By Jeremy Hallock
By James Khubiar
By Observer Staff
By Kelly Dearmore
By Jim Schutze
By Rachel Watts
By Lauren Drewes Daniels
They showed up the headliners, made a brilliant rock-and-roll sound that sometimes bordered on arena-rock free-jazz and sometimes skirted the pop-punk issue, and they proved you need not speak to the audience to be heard or even liked.
On the surface, the members of UFOFU could be tagged Nirvana-bes, but of the most noble breed: "The Thing of It Is" off their new four-song EP (available on the Long Beach, California-based Time Bomb label) kicks with a Foo Fighter force; theirs is a catchy and brutal brand of rock and roll, a pastiche of power-trio conventions presented as though brand-new. UFOFU may well have begun as a prog-rock notion back when Joe Butcher was living in New York City and fronting an earlier incarnation of the band that featured no vocals, but it has since evolved into a power trio that pays homage to the concept of rock as a larger palette.
Their interpretation is a much broader one: "Yeah Yeah" (from the same EP) revisits 1983 new wave in all its delirious repetition, but the band also has a penchant for exploring the furthest boundaries of pop, where the melodies begin to fall away the longer the musicians draw out the notes and peel away the cool exterior. In concert, as in front of a befuddled and bemused ETSU crowd, Butcher and the brothers Curtis suddenly and inexplicably break into improv between tightly structured songs; they attack Lunch Factor's "Oya Oya" like Ornette Coleman fronting the Pixies, the notes rubbing against each other till they're rubbed raw.
"I want to try and take things out more, but some of the newer stuff is more rock," Butcher says of the disparate sound. "I used to try to be this progressive-punk stuff. I was listening to Zappa but was into metal and hard-core and all that silly shit.
"The earlier incarnation of this band had a horn player and this chick playing cello. I wanted it to be like Zappa meets Nine Inch Nails meets Deee-Lite meets Charlie Parker, but it didn't work out that well. I needed time for the music to find itself--it needed time to find itself in the dumpster. I used to write music for the band to read a long time ago, but I'm a rocker now."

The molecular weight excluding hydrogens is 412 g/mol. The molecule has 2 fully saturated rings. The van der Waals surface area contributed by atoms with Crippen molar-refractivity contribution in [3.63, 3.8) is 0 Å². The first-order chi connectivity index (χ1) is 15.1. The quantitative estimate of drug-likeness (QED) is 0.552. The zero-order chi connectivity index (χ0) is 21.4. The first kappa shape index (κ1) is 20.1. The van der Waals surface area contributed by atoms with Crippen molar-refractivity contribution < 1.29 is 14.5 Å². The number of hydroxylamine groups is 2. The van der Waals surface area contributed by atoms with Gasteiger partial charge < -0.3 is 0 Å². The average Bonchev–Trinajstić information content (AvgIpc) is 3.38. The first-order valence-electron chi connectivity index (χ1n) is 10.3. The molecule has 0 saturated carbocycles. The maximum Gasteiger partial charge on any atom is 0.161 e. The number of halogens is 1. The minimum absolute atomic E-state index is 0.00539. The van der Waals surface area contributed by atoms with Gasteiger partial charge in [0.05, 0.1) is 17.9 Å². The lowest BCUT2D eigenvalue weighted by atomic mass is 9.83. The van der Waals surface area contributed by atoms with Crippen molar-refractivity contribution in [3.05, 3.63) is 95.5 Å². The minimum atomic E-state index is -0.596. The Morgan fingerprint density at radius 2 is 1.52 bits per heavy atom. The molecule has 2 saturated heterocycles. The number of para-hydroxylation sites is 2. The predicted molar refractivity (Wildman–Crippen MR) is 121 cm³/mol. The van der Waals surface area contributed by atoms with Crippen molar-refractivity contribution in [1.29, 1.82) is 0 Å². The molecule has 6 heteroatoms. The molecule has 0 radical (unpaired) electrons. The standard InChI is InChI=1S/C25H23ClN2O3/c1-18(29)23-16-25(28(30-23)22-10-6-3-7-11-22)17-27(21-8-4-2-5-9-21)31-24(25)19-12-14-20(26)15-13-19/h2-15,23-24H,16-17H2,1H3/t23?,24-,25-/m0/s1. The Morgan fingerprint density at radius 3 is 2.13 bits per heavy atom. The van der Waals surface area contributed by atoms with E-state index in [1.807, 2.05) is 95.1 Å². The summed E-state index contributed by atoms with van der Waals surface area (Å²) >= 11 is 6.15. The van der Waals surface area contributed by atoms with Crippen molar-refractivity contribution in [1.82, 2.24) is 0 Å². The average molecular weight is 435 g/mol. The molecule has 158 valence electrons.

After UFOFU's set--a triumph even if no one in the audience noticed--the Daisy takes the stage with new drummer Mitch Marine in tow. Though concert officials insist the audience sit before the Daisy makes its entrance, the crowd is on its feet throughout the band's show--and it is a Show if nothing else, all bright lights and frontman Tim DeLaughter's ghastly theatrics and annoying voice. A blond wig covers his green hair--no, wait, it's supposed to be funny.
Marine, the longtime Brave Combo drummer brought in to replace the exhausted and bored Bryan Wakeland, gives the Daisy an extra kick; if the band was a 10-speed before, it's now a Harley-Davidson, all muscle and bulging veins. But if you don't have the songs, musicianship will only take you half the way home. Luckily, we had a car to take us the rest of the way.
He swears it counts for something, but they don't call him "Poor David" Card for nothing. The winners of the 8th Annual B.W. Stevenson Singer-Songwriter Memorial Competition are in, and the first prize of 100 bucks goes to Shara Wright, who also gets a slot at Poor David's opening for a national performer (does Ray Wylie Hubbard count?) and a free pass to the Kerrville Folk Festival. Second prize--and $50, enough for five beers at Poor David's--went to Elizabeth Wills, who also gets an opening gig. (Past winners include Colin Boyd and Mark David Manders.) Ironically, the Oak Cliff-born Stevenson--who died in April 1988 while undergoing open-heart surgery--is enjoying more success right now than anyone who's ever won the award named after him: Brooks and Dunn's cover of Stephenson's 1973 Top-10 hit "My Maria" is the No. 1 country single in America...
Think of it as a Lollapalooza for all those who wished Stereolab was headlining instead of Metallica: The Melodica Festival--a three-night showcase of ambient-rock-etc. bands taking place over the weekend at the much-loved Argo in Denton--kicks off Friday with performances from Comet, Thorazine Dreams, Ultra Sound, Electric Company, Sixteen Deluxe, and Lotus Crown. (Jeff Liles--or cottonmouth, texas, you make the call--will DJ throughout the evening). Saturday's show features Mazinga Phaser, Furry Things, Experimental Audio Research, Young Pioneers, Skiptracer, and Magnog. Sunday finishes with a bang with a bill that features 5ive Style, Tortoise, Oddfellows, Sivad, Light Bright Highway, and Sea and Cake. Tickets are $25 for the weekend or $10 a night, and they're available at Last Beat, Bill's, or at the Argo...
In a town where everybody's either trying to get a major-label deal or trying to get out of their major-label deal, landing a song on a movie's soundtrack seems to be the new trivial pursuit. Joining the likes of Reverend Horton Heat, Tripping Daisy, and Toadies on soundtracks present and future, Hagfish has landed a rather uninspired cover of "Hot Child in the City" on the new Barb Wire album, which also features Johnette Napolitano, Meat Puppets, Salt 'N' Pepa, and Mr. Pamela Anderson, Tommy Lee, who rocks as well as his old lady acts.
Street Beat welcomes e-mail comments and tips at email@example.com.